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August 13, 2009 - Washington Intentional Civil Liability

Washington intentional civil liability overview: An intentional tort results from voluntary action that is made with an intent to bring about a harmful result. Intent requires a determination of the state of mind of the defendant at the time of the action-in-question (subjective intent). Spokane Civil Liability

Comment- Don't be confused by the fact that many intentional torts, which are civil law violations, have corresponding criminal violations.
For example, there is civil battery and there is criminal battery. Also, remember that a civil infraction results in an award of damages to a plaintiff, whereas a criminal infraction may result in imprisonment of the defendant.

A. Washington Intentional Civil Liability: Types of intentional torts:

  • 1. Assault- civil assault is an attempted physical harm, or intentional threat of physical harm, that places a plaintiff in reasonable apprehension that immediate physical harm is about to occur to him. No physical contact needs to occur for a defendant to be held liable for assault.

  • 2. Battery- civil battery is an intentional harmful or offensive contact with a plaintiff causing injury.

  • 3. False imprisonment- false imprisonment is an intentional unlawful confinement of a plaintiff in a bounded area. Comment- Most jurisdictions allow shopkeepers to hold suspected shoplifters for a period long enough to determine if shoplifting has occurred or until police arrive.

  • 4. Infliction of Emotional Harm- intentional infliction of emotional harm results from intentional or reckless outrageous behavior that results in extreme emotional harm to the plaintiff. Note, in Washington, courts and books refer to this tort as the tort of outrage.

    Example- Eddie calls June and tells her, in graphic detail, that her son, Theodore, has been murdered. In fact, Theodore has not been murdered and Eddie has only done this to torment June. June suffers from nightmares and depression for months. Eddie will be liable for intentional infliction of emotional harm.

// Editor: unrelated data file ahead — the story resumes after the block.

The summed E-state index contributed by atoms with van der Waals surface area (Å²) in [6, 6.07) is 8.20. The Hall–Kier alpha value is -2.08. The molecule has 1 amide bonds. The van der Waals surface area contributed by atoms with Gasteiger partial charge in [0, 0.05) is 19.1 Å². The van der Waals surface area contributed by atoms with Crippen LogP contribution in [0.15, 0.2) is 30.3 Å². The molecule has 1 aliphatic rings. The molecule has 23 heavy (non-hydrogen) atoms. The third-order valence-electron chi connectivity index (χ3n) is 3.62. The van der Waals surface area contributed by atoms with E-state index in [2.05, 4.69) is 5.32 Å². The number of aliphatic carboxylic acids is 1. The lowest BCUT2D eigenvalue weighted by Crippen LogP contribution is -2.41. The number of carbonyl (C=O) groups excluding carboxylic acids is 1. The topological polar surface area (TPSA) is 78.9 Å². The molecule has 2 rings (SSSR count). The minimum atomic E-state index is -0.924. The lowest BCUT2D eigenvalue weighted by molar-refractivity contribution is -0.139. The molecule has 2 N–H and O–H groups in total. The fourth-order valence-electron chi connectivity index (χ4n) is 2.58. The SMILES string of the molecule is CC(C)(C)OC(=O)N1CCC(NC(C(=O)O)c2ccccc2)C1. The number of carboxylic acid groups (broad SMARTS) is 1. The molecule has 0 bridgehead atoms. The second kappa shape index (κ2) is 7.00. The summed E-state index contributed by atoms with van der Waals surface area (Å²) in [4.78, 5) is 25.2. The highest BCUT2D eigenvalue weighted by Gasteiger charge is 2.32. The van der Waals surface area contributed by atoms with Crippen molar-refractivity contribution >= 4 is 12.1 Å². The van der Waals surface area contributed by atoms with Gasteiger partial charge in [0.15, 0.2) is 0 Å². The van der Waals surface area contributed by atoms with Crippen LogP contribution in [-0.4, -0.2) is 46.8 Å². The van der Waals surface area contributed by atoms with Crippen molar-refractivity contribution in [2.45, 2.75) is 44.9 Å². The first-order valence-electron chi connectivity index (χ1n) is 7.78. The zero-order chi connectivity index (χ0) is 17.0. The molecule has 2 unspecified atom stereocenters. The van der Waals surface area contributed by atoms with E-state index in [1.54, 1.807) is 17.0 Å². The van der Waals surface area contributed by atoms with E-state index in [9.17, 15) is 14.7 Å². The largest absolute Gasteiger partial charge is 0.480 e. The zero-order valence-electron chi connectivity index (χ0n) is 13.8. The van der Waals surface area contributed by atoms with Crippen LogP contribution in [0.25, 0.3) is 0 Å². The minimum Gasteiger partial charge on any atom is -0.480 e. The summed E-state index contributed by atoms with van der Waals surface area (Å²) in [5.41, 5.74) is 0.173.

B. Washington Intentional Civil Liability Defenses to intentional torts include- a defendant accused of committing an intentional tort has a number of legally recognized defenses, including:


  • 1. Consent- a plaintiff who consented to the defendant’s activity cannot sue for damages. Consent can be express or implied.

  • I. Express consent- verbal (i.e., written or oral) communication of words granting permission for the conduct that caused the intentional tort.
    II. Implied consent- permission granted using other than verbal communication.

    Example- Mia participates in a soccer game knowing the amount of physical contact expected during a soccer game. Mia has implicitly consented to contact that is reasonable during a soccer game.

  • 2. Defense of person or property- a defendant may not be held liable for damage resulting from an intentional tort if the damage was caused in defense of himself or another or if the damage resulted from defense of property.
    Spokane Self defense


    Defense of self or a third party- a person is entitled to defend himself or others through the use of force reasonably necessary to defend himself or another. Deadly force may be used only when the assailant reasonably appears to be using or about to use deadly force.

    Comment- Some jurisdictions require that before deadly force can be used in self-defense, the person claiming self-defense must attempt to retreat from the assailant. Typically, one is not required to retreat from their own home before using deadly force.

    Defense of property- defense of property allows use of force reasonably necessary to defend one’s property. Deadly force may never be used to defend property.